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complaining

By Mark Shreffler

I’ve observed over the years that complainers have made themselves victims of the things about which they complain.

A person who sets about fixing a thing that he feels needs fixing does not go on complaining about it. Noting that something needs fixing and then fixing it is a good thing and keeps a person operating in a more constructive way.

On the other hand, people who simply go on complaining tie themselves to the mast of a sinking ship.

One can complain about a ship that is taking on water, the pumps aren’t working, the crew is mistreated and the vessel has completely changed course from the one its passengers and crew were promised when it left the port.  When it is discovered that the new Captain of the ship actually intends to sink it for the insurance he will recover with its loss, it’s time to abandon ship and get on to another one that is on the course with which one agrees.

One can spend the rest of his life trying to make the Captain accountable or complaining about “how it was.”  Or one can just get on with his journey.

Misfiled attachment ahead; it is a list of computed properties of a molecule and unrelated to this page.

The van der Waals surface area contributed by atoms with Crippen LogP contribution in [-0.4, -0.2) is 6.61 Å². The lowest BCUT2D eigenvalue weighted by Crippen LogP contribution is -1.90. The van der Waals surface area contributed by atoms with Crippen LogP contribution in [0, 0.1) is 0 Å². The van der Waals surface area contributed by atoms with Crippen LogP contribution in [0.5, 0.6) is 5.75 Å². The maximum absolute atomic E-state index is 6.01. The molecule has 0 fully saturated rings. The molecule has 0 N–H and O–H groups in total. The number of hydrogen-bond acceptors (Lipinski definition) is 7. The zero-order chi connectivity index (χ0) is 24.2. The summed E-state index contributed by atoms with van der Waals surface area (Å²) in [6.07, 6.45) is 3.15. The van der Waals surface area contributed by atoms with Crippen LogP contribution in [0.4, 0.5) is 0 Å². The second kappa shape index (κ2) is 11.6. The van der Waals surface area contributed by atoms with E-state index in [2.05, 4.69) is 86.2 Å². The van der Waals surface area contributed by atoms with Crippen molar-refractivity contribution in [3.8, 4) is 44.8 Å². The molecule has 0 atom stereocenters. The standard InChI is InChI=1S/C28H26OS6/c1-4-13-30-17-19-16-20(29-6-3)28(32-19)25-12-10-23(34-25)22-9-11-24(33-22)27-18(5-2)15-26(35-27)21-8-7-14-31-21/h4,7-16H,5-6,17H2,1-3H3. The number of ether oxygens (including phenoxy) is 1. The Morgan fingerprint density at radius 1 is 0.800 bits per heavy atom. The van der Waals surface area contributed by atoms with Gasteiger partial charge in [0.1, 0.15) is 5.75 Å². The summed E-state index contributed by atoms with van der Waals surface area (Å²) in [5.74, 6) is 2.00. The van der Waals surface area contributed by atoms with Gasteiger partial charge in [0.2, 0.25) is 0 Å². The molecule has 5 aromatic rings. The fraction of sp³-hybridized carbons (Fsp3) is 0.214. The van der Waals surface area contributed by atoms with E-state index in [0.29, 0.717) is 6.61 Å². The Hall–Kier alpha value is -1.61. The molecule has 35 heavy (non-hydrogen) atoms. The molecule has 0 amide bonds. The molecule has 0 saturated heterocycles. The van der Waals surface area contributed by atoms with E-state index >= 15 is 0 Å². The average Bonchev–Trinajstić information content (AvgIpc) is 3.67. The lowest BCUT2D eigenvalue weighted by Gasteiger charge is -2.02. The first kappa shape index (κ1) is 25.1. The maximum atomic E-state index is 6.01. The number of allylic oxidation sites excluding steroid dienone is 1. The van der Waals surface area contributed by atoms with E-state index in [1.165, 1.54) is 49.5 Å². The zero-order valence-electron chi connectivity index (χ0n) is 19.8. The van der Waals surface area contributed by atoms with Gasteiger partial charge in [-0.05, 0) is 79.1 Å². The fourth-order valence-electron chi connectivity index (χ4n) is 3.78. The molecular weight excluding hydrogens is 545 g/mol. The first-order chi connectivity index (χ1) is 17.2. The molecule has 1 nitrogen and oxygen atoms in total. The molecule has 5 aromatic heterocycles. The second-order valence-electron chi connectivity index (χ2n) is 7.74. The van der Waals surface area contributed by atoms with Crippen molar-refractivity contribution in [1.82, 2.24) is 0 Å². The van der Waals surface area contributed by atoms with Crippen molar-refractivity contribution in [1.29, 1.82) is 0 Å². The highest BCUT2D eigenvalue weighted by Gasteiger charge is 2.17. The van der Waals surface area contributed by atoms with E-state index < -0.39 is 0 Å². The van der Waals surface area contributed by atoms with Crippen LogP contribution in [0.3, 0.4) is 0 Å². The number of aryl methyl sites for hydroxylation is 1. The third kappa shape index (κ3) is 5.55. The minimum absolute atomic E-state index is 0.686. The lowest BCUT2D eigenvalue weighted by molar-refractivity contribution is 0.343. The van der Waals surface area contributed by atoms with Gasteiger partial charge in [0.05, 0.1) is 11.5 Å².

It’s pretty simple.  If there is such a thing as a “one-shot ethics handling,” it would be “Stop Complaining!”  In your thoughts and actions, keep your attention to your own course, to your own counsel and to your own goals. Correct things when you can, but in the end whether you make it to your desired port depends on your ability to stay true to yourself, to your own Code of Honor.

Happily, the destination you seek can be accomplished.  There are many vessels that can get you there.  When your vessel is no longer seaworthy and you cannot repair it, you need to examine other alternatives.

One seeks the harbor of Freedom.  One’s achievement of that is not determined by a vessel.  Vessels can sink or find themselves on the rocks.  The Road to Freedom is as incorruptible as your tenacity to this road, and will only be achieved by those who vigilantly maintain this course.

Should you find yourself on a sinking ship and it cannot be repaired, send an SOS (Save Our Ship) to Milestone Two.  If they can’t help you fix it, they have a log of many vessels that will get you there.

And stop complaining!

Bon Voyage.

8 thoughts on “Those who must complain

  1. I never really understood the dei scale until I read about it in Mark’s book. Now I can actually spot it in real life.

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